Gold And Silver Coin Sales At 11-Year Low In 2018 - U.S. Mint
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(Kitco News) - The U.S. saw very weak coin sales for the second year in a row in 2018 despite lower gold and silver prices, according to the latest data released by the U.S. Mint.
The sales of American Eagle gold and silver coins were the lowest since 2007, while American Buffalo coins saw a modest recovery from the worst year on record.
According to the latest data, a total of 245,500 ounces of the gold American Eagle coins were sold in 2018, which is 18% less than in 2017, when a total of 302,500 ounces was sold. This marked the worst year since 2007, when only 198,500 gold ounces were sold.
Sales of Buffalo gold coins on the other hand recovered from the worst year on record posted in 2017, with 121,500 ounces sold in 2018 in comparison to last year’s results of 99,500.
Sales of silver American Eagle coins were the worst since 2007, with only 15,700,000 ounces sold, down from the already weak figure in 2017 of 18,065,500. In 2007, sales were only at 9,887,000 ounces.
Weak results were partly due to lack of interest in the market, Metals Focus said while noting that the price drops in gold and silver were not big enough to spur demand.
Gold prices kicked off 2018 on a positive note, with futures nearing $1,400 an ounce back in January and hitting a yearly high of around $1,385. But, a few months later, the yellow metal began a prolonged decline, dropping around 14% from its peak.
Metals Focus also pointed out that the election of U.S. President Donald Trump has tampered with demand as well.
“Prior to this, [former President] Obama had targeted greater gun control. The threat that firearms would be confiscated encouraged a sense of siege mentality among some sections of the U.S. public, to the benefit of gun and coin sales. In contrast, Trump’s more favorable stance towards U.S. gun ownership has resulted in weaker firearm sales and, with it, falling precious metals demand from these consumers,” Metals Focus said.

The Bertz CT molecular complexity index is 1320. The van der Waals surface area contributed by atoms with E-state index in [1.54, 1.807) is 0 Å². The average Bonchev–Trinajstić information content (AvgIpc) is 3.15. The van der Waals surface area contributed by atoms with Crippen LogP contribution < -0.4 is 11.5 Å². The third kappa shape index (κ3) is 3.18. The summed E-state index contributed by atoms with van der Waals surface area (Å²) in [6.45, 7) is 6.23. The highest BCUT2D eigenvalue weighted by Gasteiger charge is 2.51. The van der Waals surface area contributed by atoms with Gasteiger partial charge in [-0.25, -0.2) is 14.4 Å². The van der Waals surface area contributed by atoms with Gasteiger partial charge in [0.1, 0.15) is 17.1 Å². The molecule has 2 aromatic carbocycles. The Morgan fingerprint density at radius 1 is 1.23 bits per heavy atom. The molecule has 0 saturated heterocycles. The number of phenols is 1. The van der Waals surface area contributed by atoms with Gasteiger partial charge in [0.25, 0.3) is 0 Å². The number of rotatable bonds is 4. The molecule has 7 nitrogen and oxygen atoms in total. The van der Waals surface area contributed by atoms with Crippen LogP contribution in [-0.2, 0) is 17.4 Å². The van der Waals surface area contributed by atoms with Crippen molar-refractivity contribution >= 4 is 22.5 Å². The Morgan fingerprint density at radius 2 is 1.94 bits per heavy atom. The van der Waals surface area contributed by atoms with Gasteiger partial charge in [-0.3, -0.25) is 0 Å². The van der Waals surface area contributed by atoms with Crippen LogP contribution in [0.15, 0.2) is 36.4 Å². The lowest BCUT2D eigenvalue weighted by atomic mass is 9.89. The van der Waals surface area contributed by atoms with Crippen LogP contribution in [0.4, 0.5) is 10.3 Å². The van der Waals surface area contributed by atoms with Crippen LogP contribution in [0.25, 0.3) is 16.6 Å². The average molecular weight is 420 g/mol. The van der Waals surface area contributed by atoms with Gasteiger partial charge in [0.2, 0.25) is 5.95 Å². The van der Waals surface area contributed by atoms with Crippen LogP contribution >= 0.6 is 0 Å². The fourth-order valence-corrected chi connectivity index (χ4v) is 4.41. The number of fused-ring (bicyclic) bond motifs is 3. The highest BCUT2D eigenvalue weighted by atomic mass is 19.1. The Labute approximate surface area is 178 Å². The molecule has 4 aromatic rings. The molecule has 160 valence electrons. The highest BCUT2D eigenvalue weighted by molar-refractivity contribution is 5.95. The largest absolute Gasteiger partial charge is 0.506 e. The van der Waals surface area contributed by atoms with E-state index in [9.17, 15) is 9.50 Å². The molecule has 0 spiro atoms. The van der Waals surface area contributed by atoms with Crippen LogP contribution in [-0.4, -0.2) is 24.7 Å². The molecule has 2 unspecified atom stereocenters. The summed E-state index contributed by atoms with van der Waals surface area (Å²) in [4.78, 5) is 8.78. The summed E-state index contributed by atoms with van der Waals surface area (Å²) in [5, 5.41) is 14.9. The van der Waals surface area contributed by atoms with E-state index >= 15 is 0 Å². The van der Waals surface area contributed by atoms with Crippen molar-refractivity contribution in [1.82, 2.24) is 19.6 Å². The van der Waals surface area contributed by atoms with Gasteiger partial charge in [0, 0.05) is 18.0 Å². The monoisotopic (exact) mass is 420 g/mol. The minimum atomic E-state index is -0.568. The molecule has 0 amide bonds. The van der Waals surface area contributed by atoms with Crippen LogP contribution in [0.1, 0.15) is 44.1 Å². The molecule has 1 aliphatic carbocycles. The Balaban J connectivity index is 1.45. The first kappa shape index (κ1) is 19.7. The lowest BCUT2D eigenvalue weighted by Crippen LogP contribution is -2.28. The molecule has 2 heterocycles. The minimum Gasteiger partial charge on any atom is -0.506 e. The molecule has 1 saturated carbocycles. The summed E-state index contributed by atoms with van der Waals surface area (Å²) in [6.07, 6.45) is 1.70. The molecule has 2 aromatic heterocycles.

The global bar and coin demand, however, is not looking as gloomy as the U.S. sales, according to the World Gold Council (WGC).
Bar and coin demand surged 28% on an annual basis in Q3, rising to 298.1 tonnes, with growth reported in most markets, WGC said in its Gold Demand Trends report.
“China – the world’s largest bar and coin market – saw demand rise 25% y-o-y. Iranian demand hit a five-and-a-half year high,” the report highlighted.
February Comex gold futures were last trading near six-month highs at $1,289.30, up 0.62% on the day.
Just like last year, the $1,300-an-ounce price target will remain the metal’s key psychological level to breach in the short-term, according to analysts.
For the yellow metal to surge much further beyond the $1,300 level next year, the market will have to see a “holy trinity” of catalysts come together — weaker U.S. dollar, lower U.S. inflation-adjusted real yields, and volatility in the equity space, Pepperston head of research Chris Weston told Kitco News in December.
“If we get that, gold is going to have a very nice place to be in 2019,” he said, describing gold is “the-best-of-the-rest” type of investment. “There’s nothing that really stands out as your go-to safe-haven place. And that suggests that gold could do well.”